“Man looks in the abyss, there’s nothing staring back at him. At that moment, man finds his character. And that is what keeps him out of the abyss.” -Oliver Stone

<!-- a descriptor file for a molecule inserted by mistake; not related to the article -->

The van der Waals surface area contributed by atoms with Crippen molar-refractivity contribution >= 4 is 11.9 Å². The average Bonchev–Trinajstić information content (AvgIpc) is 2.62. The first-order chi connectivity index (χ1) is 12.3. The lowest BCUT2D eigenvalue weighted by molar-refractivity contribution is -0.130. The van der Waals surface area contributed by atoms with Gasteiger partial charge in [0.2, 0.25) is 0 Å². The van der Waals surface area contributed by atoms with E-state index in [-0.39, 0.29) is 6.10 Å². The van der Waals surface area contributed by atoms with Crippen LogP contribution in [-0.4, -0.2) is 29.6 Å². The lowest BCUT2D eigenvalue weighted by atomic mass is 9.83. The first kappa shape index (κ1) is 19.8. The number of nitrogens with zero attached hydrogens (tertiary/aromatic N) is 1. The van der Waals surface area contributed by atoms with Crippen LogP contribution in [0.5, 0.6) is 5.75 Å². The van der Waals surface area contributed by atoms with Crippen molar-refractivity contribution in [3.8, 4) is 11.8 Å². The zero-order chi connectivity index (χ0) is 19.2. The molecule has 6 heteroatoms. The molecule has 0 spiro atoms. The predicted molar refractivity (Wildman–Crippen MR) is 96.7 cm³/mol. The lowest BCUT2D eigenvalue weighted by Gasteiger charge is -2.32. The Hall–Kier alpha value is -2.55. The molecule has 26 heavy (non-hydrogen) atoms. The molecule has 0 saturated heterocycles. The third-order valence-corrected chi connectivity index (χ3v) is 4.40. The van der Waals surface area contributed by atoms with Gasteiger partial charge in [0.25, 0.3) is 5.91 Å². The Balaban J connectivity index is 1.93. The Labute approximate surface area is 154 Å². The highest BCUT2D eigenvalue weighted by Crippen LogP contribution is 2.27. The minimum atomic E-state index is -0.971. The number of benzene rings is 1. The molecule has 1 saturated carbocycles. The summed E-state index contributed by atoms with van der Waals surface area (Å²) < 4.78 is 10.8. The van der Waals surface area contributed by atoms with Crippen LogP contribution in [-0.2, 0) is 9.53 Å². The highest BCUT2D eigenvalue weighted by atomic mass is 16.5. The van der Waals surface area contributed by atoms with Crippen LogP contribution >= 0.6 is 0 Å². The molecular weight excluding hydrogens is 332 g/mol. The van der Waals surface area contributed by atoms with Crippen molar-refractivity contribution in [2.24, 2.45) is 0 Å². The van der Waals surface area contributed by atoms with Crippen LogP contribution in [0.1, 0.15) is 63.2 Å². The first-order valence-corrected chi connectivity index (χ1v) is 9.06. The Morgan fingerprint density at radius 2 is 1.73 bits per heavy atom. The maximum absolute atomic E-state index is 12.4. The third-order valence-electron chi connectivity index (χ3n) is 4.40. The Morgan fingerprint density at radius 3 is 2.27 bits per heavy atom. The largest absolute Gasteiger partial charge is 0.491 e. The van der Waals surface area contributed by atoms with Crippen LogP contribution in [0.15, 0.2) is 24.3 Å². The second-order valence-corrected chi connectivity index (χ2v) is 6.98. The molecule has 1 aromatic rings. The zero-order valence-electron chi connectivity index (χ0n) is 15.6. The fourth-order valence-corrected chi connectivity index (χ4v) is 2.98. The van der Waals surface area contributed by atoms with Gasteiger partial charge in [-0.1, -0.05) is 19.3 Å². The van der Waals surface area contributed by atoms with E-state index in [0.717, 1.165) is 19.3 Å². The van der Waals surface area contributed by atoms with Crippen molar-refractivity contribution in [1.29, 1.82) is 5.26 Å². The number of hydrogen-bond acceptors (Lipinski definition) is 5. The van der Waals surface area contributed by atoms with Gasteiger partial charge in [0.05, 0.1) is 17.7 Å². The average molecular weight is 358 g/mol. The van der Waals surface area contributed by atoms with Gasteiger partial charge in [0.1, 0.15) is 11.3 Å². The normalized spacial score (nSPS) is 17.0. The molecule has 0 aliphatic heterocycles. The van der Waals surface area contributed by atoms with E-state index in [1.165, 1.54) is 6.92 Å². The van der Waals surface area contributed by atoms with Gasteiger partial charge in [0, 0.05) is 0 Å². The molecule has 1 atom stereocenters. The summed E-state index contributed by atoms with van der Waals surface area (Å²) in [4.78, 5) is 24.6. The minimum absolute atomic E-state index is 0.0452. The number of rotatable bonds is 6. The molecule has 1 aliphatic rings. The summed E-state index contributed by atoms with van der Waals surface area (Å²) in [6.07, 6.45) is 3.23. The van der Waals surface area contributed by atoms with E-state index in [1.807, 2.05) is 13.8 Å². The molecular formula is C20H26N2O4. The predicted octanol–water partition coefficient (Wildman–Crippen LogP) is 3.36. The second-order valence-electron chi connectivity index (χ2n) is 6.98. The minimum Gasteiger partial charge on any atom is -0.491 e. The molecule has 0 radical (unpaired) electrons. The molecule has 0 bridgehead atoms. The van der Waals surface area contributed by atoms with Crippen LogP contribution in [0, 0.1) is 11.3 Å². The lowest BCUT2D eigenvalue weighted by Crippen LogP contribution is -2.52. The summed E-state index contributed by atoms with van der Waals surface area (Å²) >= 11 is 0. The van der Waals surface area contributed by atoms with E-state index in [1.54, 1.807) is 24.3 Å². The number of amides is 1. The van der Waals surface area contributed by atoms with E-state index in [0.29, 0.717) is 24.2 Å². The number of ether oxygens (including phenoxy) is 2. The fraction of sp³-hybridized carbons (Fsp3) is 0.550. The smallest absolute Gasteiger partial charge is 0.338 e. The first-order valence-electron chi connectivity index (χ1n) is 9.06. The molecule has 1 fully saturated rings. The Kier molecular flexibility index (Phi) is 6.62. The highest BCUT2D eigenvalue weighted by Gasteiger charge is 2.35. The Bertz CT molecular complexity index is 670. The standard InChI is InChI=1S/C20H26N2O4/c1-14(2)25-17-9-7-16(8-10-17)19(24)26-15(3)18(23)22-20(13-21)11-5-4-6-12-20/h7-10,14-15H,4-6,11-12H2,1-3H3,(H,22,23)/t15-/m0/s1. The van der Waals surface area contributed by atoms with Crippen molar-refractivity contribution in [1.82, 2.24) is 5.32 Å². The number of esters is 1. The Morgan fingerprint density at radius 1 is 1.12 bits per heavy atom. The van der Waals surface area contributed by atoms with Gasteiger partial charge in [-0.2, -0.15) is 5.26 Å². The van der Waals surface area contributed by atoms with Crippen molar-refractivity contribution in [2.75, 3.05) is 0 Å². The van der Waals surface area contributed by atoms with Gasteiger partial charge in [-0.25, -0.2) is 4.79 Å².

Yes, I watched ‘Wall Street’ yesterday; I wish I came up with that myself. The quote is from the character Lou Mannheim played by Hal Holbrook. He’s an old stock broker, but plausible mentor of the young Bud Fox, played by Charlie Sheen. He said the particular quote right before Bud Fox got arrested for insider trading. Sorry for the spoiler but I had to include that for the ultimate impact of the quote and how there are some things that can make us better within the face of adversity. This quote I think should have a deep meaning by the likes of NFL Players Michael Vick, Plaxico Burress and Braylon Edwards with their troubles this past year. I hope they have found their character because their conflicts are as dark as the abyss. It is in their own private struggle will they conquer themselves over their faults and I wish them nothing but the best. Every human is capable of forgiveness whether it is objective or personal, everyone should be seen by the same face. But this quote also applies to the ones that are developing their own character. Sometimes we all show signs of anger, fear, ignorance, immaturity, but as long as you remember who you are and who you want to be, you won’t fall into the abyss. Right now Brandon Marshall is in the abyss. Brandon’s recent acts of childish behavior and selfish attitude will forever deem him in his football career. The Denver Broncos recently suspended him for the preseason. If Brandon doesn’t want to participate for the upcoming season, then the team should and indeed they will, suspend him for the season. Will there be a trade? Not at the particular moment. The Broncos want a lot for him, similar to the Jay Cutler deal and I don’t think teams right now don’t have much to bargain after the draft and late in the Preseason. In baseball, blockbuster deals are the highs of the summer, but along with the weather, trades in football are cold. Brandon should get comfortable with his spot because I don’t think he deserves it. For example, Marshall punted a ball away from a ball boy, whose job is simply to grab the ball after a reception from a receiver. I say it again, the player literally couldn’t give a ball to a ball boy, instead showing his frustration, kicked the ball away. The ball boy didn’t deserve the boot, Marshall did. Out of the kid acts Brandon Marshall surprisingly reminds me of Bud Fox too, referring back to “Wall Street.” He wants more money to play; his own exposure, his bling, his eye for superstardom is what Bud Fox saw in Gordon Geiko, the infamous character Michael Douglas played in the movie “Wall Street.” In the movie, instead of following Lou Mannheim’s wisdom, Bud Fox was lured in to greed and illegal acts with Gordon Geiko. Brandon Marshall’s faults isn’t serious as Bud Fox’s but that lust for wanting more will be his struggle. Marshall’s talents are easy to block out his ambitions, but buyer beware, the man clearly thinks of himself over his coach, his teammates, his organization and his city. The only team that I can see getting him in the offseason would be a team without much to lose, like the St. Louis Rams or the Cleveland Browns, historically inconsistent teams this past decade. If by miracle a trade is done then I’m sure it’ll be a surprise, like the Michael Vick signing. And different cities usually mean different results as we are about to find out with Jay Cutler, but even Jay has admitted to be the same guy with the same attitude. Brandon Marshall now can’t hide his ego and will pay the cost. The team that will take the risk would have to give him a good torch out of the darkness.